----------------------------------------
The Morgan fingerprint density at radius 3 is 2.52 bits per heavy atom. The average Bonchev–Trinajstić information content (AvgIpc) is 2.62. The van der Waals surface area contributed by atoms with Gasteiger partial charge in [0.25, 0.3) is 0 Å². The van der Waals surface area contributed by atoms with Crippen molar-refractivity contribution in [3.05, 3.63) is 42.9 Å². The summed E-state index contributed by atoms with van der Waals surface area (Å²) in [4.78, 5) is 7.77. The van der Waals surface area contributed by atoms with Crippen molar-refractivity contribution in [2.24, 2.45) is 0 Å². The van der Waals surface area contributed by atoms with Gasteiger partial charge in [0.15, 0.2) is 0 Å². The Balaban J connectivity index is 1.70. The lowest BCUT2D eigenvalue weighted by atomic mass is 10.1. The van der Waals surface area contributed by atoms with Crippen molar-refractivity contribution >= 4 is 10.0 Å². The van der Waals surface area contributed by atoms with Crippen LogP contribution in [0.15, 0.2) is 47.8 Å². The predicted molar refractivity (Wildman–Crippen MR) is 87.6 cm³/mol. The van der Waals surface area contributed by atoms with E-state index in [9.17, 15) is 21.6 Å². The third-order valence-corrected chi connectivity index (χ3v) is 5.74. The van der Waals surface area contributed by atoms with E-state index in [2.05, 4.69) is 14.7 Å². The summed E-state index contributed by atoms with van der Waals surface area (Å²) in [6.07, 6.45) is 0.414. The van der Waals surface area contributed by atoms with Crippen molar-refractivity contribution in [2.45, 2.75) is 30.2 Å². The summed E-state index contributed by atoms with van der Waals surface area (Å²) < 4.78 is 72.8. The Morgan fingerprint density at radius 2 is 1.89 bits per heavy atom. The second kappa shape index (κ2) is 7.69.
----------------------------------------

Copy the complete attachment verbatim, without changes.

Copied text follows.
The Morgan fingerprint density at radius 3 is 2.52 bits per heavy atom. The average Bonchev–Trinajstić information content (AvgIpc) is 2.62. The van der Waals surface area contributed by atoms with Gasteiger partial charge in [0.25, 0.3) is 0 Å². The van der Waals surface area contributed by atoms with Crippen molar-refractivity contribution in [3.05, 3.63) is 42.9 Å². The summed E-state index contributed by atoms with van der Waals surface area (Å²) in [4.78, 5) is 7.77. The van der Waals surface area contributed by atoms with Crippen molar-refractivity contribution in [2.24, 2.45) is 0 Å². The van der Waals surface area contributed by atoms with Gasteiger partial charge in [0.15, 0.2) is 0 Å². The Balaban J connectivity index is 1.70. The lowest BCUT2D eigenvalue weighted by atomic mass is 10.1. The van der Waals surface area contributed by atoms with Crippen molar-refractivity contribution >= 4 is 10.0 Å². The van der Waals surface area contributed by atoms with Crippen LogP contribution in [0.15, 0.2) is 47.8 Å². The predicted molar refractivity (Wildman–Crippen MR) is 87.6 cm³/mol. The van der Waals surface area contributed by atoms with E-state index in [9.17, 15) is 21.6 Å². The third-order valence-corrected chi connectivity index (χ3v) is 5.74. The van der Waals surface area contributed by atoms with E-state index in [2.05, 4.69) is 14.7 Å². The summed E-state index contributed by atoms with van der Waals surface area (Å²) in [6.07, 6.45) is 0.414. The van der Waals surface area contributed by atoms with Crippen molar-refractivity contribution in [2.45, 2.75) is 30.2 Å². The summed E-state index contributed by atoms with van der Waals surface area (Å²) < 4.78 is 72.8. The Morgan fingerprint density at radius 2 is 1.89 bits per heavy atom. The second kappa shape index (κ2) is 7.69.